Centrica’s battery storage to unlock North Sea wind potential


United Kingdom – Centrica Business Solutions has obtained development rights for a fully consented battery storage plant in Aberdeenshire, which will help the Scottish North Sea make the most of renewable energy.

The site in Dyce, near Aberdeen, is near a North Sea offshore wind farm connection and will help manage network constraints by storing electricity when it is plentiful for times when it is not, improving the UK’s energy independence and reducing its reliance on fossil fuels.

Last year, the National Grid paid wind farm operators £244 million to shut down turbines that were threatening to overload the network, a process known as curtailment. One method of assisting in the utilization of that wasted energy resource is battery storage, which ensures that fewer green electrons are curtailed.

New opportunities

The 30MW 2hr Dyce battery storage plant will be able to store enough energy to power 70,000 homes for an hour once completed. This discharge can last for up to four hours each day.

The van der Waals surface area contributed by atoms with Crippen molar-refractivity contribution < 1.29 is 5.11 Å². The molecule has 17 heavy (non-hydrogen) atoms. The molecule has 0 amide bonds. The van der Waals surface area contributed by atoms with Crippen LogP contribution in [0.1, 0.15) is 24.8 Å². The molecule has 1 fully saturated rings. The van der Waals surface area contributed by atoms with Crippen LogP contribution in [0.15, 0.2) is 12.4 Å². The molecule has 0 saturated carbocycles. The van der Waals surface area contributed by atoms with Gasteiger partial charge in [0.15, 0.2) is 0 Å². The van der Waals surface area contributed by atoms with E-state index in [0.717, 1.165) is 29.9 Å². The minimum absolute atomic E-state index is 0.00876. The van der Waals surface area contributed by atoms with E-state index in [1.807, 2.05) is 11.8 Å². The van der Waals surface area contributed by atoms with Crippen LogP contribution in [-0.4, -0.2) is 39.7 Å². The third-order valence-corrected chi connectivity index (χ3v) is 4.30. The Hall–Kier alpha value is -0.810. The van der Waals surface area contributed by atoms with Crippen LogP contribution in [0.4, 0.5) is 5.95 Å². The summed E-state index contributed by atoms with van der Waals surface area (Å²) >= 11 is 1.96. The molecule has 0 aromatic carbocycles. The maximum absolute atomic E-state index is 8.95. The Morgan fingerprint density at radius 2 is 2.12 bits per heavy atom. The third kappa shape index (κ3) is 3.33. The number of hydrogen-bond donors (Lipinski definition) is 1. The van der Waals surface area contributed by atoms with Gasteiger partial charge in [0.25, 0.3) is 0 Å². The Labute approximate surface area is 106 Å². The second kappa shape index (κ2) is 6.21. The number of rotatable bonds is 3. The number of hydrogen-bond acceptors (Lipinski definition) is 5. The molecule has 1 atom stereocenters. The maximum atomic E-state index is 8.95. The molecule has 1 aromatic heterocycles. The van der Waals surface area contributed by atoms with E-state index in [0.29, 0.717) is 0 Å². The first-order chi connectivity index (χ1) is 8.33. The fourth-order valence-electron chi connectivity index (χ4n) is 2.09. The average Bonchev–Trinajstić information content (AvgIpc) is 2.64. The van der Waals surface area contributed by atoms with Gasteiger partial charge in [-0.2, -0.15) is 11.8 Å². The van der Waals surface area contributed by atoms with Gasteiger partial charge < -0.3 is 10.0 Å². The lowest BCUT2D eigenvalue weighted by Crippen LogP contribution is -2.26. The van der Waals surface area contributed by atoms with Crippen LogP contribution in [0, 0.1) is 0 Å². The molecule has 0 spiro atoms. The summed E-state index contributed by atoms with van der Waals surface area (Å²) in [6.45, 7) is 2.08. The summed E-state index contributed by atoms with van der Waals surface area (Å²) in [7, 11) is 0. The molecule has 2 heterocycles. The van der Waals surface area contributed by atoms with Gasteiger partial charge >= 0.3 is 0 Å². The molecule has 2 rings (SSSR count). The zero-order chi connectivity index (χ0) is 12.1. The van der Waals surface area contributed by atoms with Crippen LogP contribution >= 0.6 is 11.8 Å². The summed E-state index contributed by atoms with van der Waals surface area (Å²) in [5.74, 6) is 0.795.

Cragside Energy Limited, backed by Omni Partners, developed the project, which received planning approval in November 2021. The project is scheduled to go live in mid-2024; construction will take eight months and will coincide with the grid connection date.

Centrica Energy Assets will collaborate with Cragside Energy to identify new energy storage opportunities. Cragside Energy’s pipeline has grown to over 200MW, with a focus on low-carbon and flexible assets such as energy storage, solar, and peaking plant schemes. Centrica Energy Assets’ plan to deliver 900MW of solar and battery storage assets by 2026 includes this project. Centrica already owns and operates the Roosecote, Cumbria-based 49MW fast response battery.